His great grandfather was a prophet, his family tree peppered with traditional doctors. Laughing, Cyrus says that, like a traditional African doctor, he is a traditional African artist.
The tall, soft-spoken Cyrus Kabiru hammers a bottle top completely flat for a sculpture series he’s working on. Self-taught artist, sculptor and designer, he is a quiet observer, expressing the world around him through recycled object sculptures and free hand paintings.
“I know someone through eyes,” he says.
Eyes surround the compact square of studio space at Kuona Art Trust in Killeleshwa, Nairobi. Starkly white, black-rimmed bubbles pop out of colorful paintings, defining his cartoon-like style. Cyrus calls the little people that dot the canvas “funny funny”. His inspiration: the people he meets on nomadic travels around Kenya.
In city schools and rural villages, Cyrus teaches the meaning of art by showing people how to make their own with the objects around them. Cyrus explains that Kenyans would rather have a calendar than a painting on the wall of their home: “We believe that white people are the ones who buy art.” Art in Kenya has long been associated with witches and witch doctors. Christian missionaries also played a part when, in rooting out tribal religion, many condemned sculptures in people’s homes as icons for worship.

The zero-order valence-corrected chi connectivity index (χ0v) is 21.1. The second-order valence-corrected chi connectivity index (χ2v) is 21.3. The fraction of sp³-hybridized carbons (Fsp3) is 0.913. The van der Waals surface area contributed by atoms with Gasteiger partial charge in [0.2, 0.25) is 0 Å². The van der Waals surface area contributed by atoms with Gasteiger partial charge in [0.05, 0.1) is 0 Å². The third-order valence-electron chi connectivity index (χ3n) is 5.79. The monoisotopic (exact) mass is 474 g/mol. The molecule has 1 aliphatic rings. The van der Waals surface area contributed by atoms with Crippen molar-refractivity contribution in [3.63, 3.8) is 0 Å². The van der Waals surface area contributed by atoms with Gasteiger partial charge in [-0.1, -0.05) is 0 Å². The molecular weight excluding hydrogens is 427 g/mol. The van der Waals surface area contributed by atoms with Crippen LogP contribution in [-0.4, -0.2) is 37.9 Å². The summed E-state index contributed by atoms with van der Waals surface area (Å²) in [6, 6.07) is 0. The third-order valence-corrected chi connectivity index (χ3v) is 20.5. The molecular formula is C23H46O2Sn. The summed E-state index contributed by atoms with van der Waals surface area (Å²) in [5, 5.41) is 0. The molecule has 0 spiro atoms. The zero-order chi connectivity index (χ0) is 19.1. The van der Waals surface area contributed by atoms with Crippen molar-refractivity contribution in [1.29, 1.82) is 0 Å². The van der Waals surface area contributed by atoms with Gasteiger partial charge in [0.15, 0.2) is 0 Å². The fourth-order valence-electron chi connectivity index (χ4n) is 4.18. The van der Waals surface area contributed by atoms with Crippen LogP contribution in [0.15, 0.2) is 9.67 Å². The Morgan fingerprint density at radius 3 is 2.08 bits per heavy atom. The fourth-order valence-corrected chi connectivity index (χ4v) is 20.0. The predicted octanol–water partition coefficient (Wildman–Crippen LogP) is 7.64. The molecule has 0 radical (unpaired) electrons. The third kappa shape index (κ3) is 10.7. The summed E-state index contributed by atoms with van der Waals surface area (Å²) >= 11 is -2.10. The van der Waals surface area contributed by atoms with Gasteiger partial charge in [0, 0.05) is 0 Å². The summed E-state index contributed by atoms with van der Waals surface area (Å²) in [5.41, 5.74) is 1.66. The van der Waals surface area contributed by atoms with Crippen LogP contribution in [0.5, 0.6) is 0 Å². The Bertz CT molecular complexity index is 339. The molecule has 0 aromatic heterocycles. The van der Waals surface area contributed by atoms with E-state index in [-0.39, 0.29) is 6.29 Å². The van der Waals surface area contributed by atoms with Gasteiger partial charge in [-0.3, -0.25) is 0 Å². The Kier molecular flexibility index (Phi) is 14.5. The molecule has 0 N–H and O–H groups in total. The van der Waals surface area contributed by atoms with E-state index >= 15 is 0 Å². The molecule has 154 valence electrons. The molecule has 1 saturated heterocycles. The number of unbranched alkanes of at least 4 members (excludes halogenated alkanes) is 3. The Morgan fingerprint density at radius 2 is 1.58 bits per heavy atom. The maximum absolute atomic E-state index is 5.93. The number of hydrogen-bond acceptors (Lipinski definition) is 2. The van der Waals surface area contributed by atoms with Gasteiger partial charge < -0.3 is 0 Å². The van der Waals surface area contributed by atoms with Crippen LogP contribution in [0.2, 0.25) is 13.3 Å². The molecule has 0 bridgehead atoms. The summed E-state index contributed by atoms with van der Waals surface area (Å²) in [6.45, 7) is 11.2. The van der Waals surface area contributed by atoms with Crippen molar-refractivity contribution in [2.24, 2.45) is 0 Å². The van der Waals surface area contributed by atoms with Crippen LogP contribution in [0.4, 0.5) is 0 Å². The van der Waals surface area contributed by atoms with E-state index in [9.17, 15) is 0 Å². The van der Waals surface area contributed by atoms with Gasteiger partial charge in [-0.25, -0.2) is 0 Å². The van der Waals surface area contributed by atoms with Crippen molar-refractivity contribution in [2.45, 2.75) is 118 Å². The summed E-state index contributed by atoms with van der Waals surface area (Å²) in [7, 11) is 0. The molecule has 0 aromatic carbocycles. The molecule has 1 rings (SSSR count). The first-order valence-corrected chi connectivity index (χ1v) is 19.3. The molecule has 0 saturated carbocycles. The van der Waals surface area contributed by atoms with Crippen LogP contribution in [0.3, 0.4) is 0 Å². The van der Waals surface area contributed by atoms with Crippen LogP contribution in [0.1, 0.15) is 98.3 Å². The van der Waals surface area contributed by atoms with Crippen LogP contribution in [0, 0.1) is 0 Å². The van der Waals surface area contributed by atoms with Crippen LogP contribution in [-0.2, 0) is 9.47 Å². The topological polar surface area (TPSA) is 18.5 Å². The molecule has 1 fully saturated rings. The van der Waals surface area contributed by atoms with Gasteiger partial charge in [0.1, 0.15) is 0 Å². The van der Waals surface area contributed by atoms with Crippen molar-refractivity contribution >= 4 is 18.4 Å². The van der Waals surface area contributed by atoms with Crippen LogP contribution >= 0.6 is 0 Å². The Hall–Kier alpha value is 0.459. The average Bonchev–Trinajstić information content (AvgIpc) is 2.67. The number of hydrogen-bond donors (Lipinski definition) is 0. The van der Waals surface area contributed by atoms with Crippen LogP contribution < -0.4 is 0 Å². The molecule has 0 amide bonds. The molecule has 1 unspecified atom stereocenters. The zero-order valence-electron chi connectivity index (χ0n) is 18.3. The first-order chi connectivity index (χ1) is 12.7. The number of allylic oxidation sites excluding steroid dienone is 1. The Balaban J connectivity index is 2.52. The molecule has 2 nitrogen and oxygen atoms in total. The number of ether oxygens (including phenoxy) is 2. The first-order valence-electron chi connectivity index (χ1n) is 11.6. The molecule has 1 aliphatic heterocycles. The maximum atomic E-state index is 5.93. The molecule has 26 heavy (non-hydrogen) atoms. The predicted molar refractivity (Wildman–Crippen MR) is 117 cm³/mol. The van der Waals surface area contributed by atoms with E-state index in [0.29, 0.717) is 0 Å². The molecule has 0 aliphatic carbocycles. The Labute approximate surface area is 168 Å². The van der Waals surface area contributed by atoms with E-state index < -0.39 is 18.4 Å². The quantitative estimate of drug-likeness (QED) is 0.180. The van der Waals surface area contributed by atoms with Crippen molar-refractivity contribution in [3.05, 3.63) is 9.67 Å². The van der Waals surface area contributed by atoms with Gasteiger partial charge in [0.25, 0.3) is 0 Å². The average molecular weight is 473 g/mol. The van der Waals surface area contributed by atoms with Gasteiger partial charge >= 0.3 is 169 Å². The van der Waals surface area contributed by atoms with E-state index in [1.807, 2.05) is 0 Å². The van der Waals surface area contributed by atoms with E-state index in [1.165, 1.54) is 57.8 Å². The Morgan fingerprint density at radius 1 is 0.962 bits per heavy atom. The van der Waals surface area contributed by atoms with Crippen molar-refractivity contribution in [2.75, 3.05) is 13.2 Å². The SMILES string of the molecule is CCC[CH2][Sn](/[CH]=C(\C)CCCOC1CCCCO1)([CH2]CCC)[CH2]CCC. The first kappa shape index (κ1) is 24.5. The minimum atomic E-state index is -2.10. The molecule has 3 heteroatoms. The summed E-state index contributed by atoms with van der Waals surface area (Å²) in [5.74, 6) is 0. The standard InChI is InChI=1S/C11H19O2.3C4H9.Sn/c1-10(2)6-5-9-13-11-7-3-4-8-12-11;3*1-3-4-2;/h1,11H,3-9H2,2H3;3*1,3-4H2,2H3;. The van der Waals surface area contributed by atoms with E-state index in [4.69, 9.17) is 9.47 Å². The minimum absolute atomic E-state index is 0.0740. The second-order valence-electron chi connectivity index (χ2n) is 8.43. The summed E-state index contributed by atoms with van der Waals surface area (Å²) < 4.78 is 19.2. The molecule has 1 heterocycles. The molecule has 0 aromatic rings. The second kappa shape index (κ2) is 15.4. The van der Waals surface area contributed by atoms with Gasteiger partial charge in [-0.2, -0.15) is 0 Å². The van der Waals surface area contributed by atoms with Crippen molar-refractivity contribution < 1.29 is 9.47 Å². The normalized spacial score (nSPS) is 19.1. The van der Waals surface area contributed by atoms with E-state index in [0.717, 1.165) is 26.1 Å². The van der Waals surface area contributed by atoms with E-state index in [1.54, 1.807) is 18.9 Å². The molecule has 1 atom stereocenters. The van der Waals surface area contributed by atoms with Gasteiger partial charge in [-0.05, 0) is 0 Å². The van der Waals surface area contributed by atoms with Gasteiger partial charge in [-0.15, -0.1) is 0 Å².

Cyrus remains forthright: “According to me, the best art in the world is coming from Africa.” He has reason to be optimistic; Nairobi is already a hotbed of artistic creation in Kenya and the African continent. Courted by the Kenyan and overseas press, his series of sunglasses, all constructed from found objects—spoons, wire, calabashes, bottle tops, bones—earned him fame. “My work shows and teaches how to care for the environment, and this is what we are lacking in our society.”
He holds a pair of checkered glasses, the size and shape of his hands. “I call this ‘Identity’. You can’t work in Africa without an identity, a fingerprint,” explains Cyrus. Identity in the abstract sense, but also in the practical. “You can’t work without an identity card, also,” he adds—a reminder that as an artist, he remains rooted to the reality of life in Africa and that his art is representative of this.
Cyrus often gives one piece of art two names. The black and white checkered hands with outspread fingers (a show piece for Lady Gaga perhaps), the same that represent identity, Cyrus also calls “Westernized Print”. “West people, they can touch something and make it or break it,” he says. Within a single pair of sunglasses Cyrus captures both a still existent colonial tension and the art that can give a voice to Kenyans. “Our generation is growing, changing. We are rolling this rock of art.”